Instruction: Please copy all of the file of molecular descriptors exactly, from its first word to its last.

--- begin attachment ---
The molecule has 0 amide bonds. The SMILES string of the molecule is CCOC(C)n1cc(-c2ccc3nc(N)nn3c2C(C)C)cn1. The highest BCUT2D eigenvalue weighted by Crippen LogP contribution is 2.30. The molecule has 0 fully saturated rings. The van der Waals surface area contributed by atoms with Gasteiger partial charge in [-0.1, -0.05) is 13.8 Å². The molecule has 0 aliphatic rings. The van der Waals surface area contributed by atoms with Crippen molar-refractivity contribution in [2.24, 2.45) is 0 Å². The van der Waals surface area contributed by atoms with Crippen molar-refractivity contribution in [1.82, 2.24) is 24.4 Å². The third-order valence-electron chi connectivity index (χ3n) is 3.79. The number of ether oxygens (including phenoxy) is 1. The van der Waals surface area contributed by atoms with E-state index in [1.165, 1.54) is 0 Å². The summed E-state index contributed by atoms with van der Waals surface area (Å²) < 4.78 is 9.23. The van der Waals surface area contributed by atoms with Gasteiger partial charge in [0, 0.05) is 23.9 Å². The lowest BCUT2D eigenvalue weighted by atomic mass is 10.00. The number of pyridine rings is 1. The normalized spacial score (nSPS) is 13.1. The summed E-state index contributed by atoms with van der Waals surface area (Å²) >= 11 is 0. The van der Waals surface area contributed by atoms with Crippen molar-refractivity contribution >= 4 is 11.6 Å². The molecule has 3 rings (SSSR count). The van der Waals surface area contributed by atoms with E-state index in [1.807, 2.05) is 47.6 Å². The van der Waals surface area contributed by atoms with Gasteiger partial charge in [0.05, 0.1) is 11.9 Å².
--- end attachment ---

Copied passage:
The molecule has 0 amide bonds. The SMILES string of the molecule is CCOC(C)n1cc(-c2ccc3nc(N)nn3c2C(C)C)cn1. The highest BCUT2D eigenvalue weighted by Crippen LogP contribution is 2.30. The molecule has 0 fully saturated rings. The van der Waals surface area contributed by atoms with Gasteiger partial charge in [-0.1, -0.05) is 13.8 Å². The molecule has 0 aliphatic rings. The van der Waals surface area contributed by atoms with Crippen molar-refractivity contribution in [2.24, 2.45) is 0 Å². The van der Waals surface area contributed by atoms with Crippen molar-refractivity contribution in [1.82, 2.24) is 24.4 Å². The third-order valence-electron chi connectivity index (χ3n) is 3.79. The number of ether oxygens (including phenoxy) is 1. The van der Waals surface area contributed by atoms with E-state index in [1.165, 1.54) is 0 Å². The summed E-state index contributed by atoms with van der Waals surface area (Å²) < 4.78 is 9.23. The van der Waals surface area contributed by atoms with Gasteiger partial charge in [0, 0.05) is 23.9 Å². The lowest BCUT2D eigenvalue weighted by atomic mass is 10.00. The number of pyridine rings is 1. The normalized spacial score (nSPS) is 13.1. The summed E-state index contributed by atoms with van der Waals surface area (Å²) >= 11 is 0. The van der Waals surface area contributed by atoms with Crippen molar-refractivity contribution >= 4 is 11.6 Å². The molecule has 3 rings (SSSR count). The van der Waals surface area contributed by atoms with E-state index in [1.807, 2.05) is 47.6 Å². The van der Waals surface area contributed by atoms with Gasteiger partial charge in [0.05, 0.1) is 11.9 Å².